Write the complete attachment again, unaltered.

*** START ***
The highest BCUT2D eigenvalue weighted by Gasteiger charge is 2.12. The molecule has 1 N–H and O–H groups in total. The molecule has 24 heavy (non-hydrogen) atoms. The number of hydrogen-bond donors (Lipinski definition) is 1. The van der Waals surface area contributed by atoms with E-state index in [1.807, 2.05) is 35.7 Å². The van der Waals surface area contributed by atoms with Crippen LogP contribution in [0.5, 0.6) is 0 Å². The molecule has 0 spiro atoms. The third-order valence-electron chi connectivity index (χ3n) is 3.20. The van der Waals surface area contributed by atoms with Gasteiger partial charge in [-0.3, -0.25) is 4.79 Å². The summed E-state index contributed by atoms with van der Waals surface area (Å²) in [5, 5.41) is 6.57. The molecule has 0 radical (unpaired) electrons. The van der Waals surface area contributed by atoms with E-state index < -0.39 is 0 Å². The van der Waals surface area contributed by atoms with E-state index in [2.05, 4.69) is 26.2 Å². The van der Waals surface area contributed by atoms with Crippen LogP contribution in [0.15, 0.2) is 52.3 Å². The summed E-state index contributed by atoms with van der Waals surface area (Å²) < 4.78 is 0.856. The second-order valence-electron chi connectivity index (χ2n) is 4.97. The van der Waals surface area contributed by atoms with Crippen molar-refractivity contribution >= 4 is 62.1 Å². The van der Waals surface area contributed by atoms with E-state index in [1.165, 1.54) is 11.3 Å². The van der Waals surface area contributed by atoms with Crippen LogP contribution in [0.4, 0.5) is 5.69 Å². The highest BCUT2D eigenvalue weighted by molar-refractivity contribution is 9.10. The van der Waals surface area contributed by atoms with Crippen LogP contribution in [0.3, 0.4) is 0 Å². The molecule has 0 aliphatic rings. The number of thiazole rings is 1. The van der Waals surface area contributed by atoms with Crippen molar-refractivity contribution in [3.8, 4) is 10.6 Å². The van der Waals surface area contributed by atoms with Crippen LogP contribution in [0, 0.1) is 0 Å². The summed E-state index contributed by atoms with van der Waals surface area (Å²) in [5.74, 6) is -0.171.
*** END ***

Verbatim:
The highest BCUT2D eigenvalue weighted by Gasteiger charge is 2.12. The molecule has 1 N–H and O–H groups in total. The molecule has 24 heavy (non-hydrogen) atoms. The number of hydrogen-bond donors (Lipinski definition) is 1. The van der Waals surface area contributed by atoms with E-state index in [1.807, 2.05) is 35.7 Å². The van der Waals surface area contributed by atoms with Crippen LogP contribution in [0.5, 0.6) is 0 Å². The molecule has 0 spiro atoms. The third-order valence-electron chi connectivity index (χ3n) is 3.20. The van der Waals surface area contributed by atoms with Gasteiger partial charge in [-0.3, -0.25) is 4.79 Å². The summed E-state index contributed by atoms with van der Waals surface area (Å²) in [5, 5.41) is 6.57. The molecule has 0 radical (unpaired) electrons. The van der Waals surface area contributed by atoms with E-state index < -0.39 is 0 Å². The van der Waals surface area contributed by atoms with E-state index in [2.05, 4.69) is 26.2 Å². The van der Waals surface area contributed by atoms with Crippen LogP contribution in [0.15, 0.2) is 52.3 Å². The summed E-state index contributed by atoms with van der Waals surface area (Å²) < 4.78 is 0.856. The second-order valence-electron chi connectivity index (χ2n) is 4.97. The van der Waals surface area contributed by atoms with Crippen molar-refractivity contribution >= 4 is 62.1 Å². The van der Waals surface area contributed by atoms with E-state index in [1.165, 1.54) is 11.3 Å². The van der Waals surface area contributed by atoms with Crippen LogP contribution in [0.4, 0.5) is 5.69 Å². The highest BCUT2D eigenvalue weighted by molar-refractivity contribution is 9.10. The van der Waals surface area contributed by atoms with Crippen LogP contribution in [0.3, 0.4) is 0 Å². The molecule has 0 aliphatic rings. The number of thiazole rings is 1. The van der Waals surface area contributed by atoms with Crippen molar-refractivity contribution in [3.8, 4) is 10.6 Å². The van der Waals surface area contributed by atoms with Crippen LogP contribution in [0, 0.1) is 0 Å². The summed E-state index contributed by atoms with van der Waals surface area (Å²) in [5.74, 6) is -0.171.